ROME (REUTERS/AFP) - Fewer babies were born in Italy in 2014 than in any other year since the modern Italian state was formed in 1861, new data shows, highlighting the demographic challenge faced by the country's chronically sluggish economy.
National statistics office ISTAT said on Thursday the number of live births last year was 509,000, or 5,000 fewer than in 2013, rounding off half a century of decline, and prompting government warnings that the country is "dying".
“We are very close to the threshold of non-renewal where the people dying are not replaced by new-borns. That means we are a dying country,” Health Minister Beatrice Lorenzin said.
The number of babies born to both natives and foreigners living in Italy dropped as immigration, which used to support the overall birth rate, tumbled to its lowest level for five years.
The mortality rate also declined last year, stretching life expectancy for Italian men to 80.2 years, and to 84.9 years for women.
The number of deaths registered in Italy last year was 597,000 and a net 65,000 Italian citizens left the country.
Only a positive balance of immigration (+207,000) enabled the population to expand marginally (0.04 per cent to 60.8 million.)
Italy has one of the lowest birth rates in Europe at 1.39 children per woman.
Developed countries the world over are counting the costs of an ageing population, such as rising pension payouts and health-care costs, but Italy, mired in its third recession in six years, is particularly vulnerable.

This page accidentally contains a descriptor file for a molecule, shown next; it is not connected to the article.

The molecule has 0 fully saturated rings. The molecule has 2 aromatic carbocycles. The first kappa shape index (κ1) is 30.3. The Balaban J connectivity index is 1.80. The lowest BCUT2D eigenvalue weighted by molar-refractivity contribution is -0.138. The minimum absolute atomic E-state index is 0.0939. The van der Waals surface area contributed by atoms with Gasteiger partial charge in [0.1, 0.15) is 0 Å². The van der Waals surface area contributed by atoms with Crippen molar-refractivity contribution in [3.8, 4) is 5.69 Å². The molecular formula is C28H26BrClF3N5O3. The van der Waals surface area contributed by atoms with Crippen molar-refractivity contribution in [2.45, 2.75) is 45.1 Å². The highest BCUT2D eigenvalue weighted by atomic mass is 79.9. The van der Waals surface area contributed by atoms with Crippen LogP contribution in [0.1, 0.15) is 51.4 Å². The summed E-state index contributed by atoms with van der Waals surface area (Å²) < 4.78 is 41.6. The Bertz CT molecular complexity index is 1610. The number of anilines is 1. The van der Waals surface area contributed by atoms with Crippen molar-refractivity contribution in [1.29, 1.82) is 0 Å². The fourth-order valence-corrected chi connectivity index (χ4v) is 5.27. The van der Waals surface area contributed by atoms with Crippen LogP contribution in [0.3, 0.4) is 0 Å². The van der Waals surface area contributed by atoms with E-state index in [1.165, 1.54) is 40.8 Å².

The government of Prime Minister Matteo Renzi is scrambling to give the economy a boost by reforming the sclerotic labour market and persuading the country's youth not to migrate and work abroad.
The demographic picture varies wildly between Italy's regions, with the autonomous northern area of Trentino-Alto Adige enjoying a total fertility rate of 1.65, higher than euro zone peer Germany.
But the population is shrinking in most of the poorer south, where per-capita gross domestic product is about half that in the centre and north.
“This situation has enormous implications for every sector: the economy, society, health, pensions, just to give a few examples,” Lorenzin said.
“We need a wake-up call and a real change of culture to turn the trend around in the coming years,” added the minister.
Lorenzin is doing her bit personally – the 43-year-old is due to have twins in June.